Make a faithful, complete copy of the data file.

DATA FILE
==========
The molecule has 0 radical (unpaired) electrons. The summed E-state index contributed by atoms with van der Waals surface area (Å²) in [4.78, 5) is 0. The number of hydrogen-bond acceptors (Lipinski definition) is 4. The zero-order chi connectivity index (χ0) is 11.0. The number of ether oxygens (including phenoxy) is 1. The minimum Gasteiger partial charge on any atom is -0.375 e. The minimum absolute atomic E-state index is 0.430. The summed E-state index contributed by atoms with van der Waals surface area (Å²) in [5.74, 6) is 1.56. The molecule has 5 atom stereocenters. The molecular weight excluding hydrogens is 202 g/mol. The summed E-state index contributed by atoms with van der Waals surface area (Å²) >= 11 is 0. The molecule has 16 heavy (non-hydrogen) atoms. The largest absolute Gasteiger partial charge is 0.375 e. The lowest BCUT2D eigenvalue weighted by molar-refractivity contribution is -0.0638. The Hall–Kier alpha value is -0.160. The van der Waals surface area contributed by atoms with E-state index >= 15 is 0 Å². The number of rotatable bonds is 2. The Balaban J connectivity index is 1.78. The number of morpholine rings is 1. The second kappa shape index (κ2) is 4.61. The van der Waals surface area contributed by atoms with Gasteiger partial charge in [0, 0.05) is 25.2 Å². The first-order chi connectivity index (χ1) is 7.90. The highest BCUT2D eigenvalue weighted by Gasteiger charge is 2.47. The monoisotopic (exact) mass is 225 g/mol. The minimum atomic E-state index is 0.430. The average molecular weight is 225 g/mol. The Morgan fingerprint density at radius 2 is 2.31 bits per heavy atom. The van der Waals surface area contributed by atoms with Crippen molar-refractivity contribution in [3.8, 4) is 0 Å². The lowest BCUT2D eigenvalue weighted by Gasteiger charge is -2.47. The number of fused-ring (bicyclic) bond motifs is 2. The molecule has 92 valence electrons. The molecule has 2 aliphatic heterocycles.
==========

The molecule has 0 radical (unpaired) electrons. The summed E-state index contributed by atoms with van der Waals surface area (Å²) in [4.78, 5) is 0. The number of hydrogen-bond acceptors (Lipinski definition) is 4. The zero-order chi connectivity index (χ0) is 11.0. The number of ether oxygens (including phenoxy) is 1. The minimum Gasteiger partial charge on any atom is -0.375 e. The minimum absolute atomic E-state index is 0.430. The summed E-state index contributed by atoms with van der Waals surface area (Å²) in [5.74, 6) is 1.56. The molecule has 5 atom stereocenters. The molecular weight excluding hydrogens is 202 g/mol. The summed E-state index contributed by atoms with van der Waals surface area (Å²) >= 11 is 0. The molecule has 16 heavy (non-hydrogen) atoms. The largest absolute Gasteiger partial charge is 0.375 e. The lowest BCUT2D eigenvalue weighted by molar-refractivity contribution is -0.0638. The Hall–Kier alpha value is -0.160. The van der Waals surface area contributed by atoms with E-state index >= 15 is 0 Å². The number of rotatable bonds is 2. The Balaban J connectivity index is 1.78. The number of morpholine rings is 1. The second kappa shape index (κ2) is 4.61. The van der Waals surface area contributed by atoms with Gasteiger partial charge in [0, 0.05) is 25.2 Å². The first-order chi connectivity index (χ1) is 7.90. The highest BCUT2D eigenvalue weighted by Gasteiger charge is 2.47. The monoisotopic (exact) mass is 225 g/mol. The minimum atomic E-state index is 0.430. The average molecular weight is 225 g/mol. The Morgan fingerprint density at radius 2 is 2.31 bits per heavy atom. The van der Waals surface area contributed by atoms with Crippen molar-refractivity contribution in [3.8, 4) is 0 Å². The lowest BCUT2D eigenvalue weighted by Gasteiger charge is -2.47. The number of fused-ring (bicyclic) bond motifs is 2. The molecule has 92 valence electrons. The molecule has 2 aliphatic heterocycles.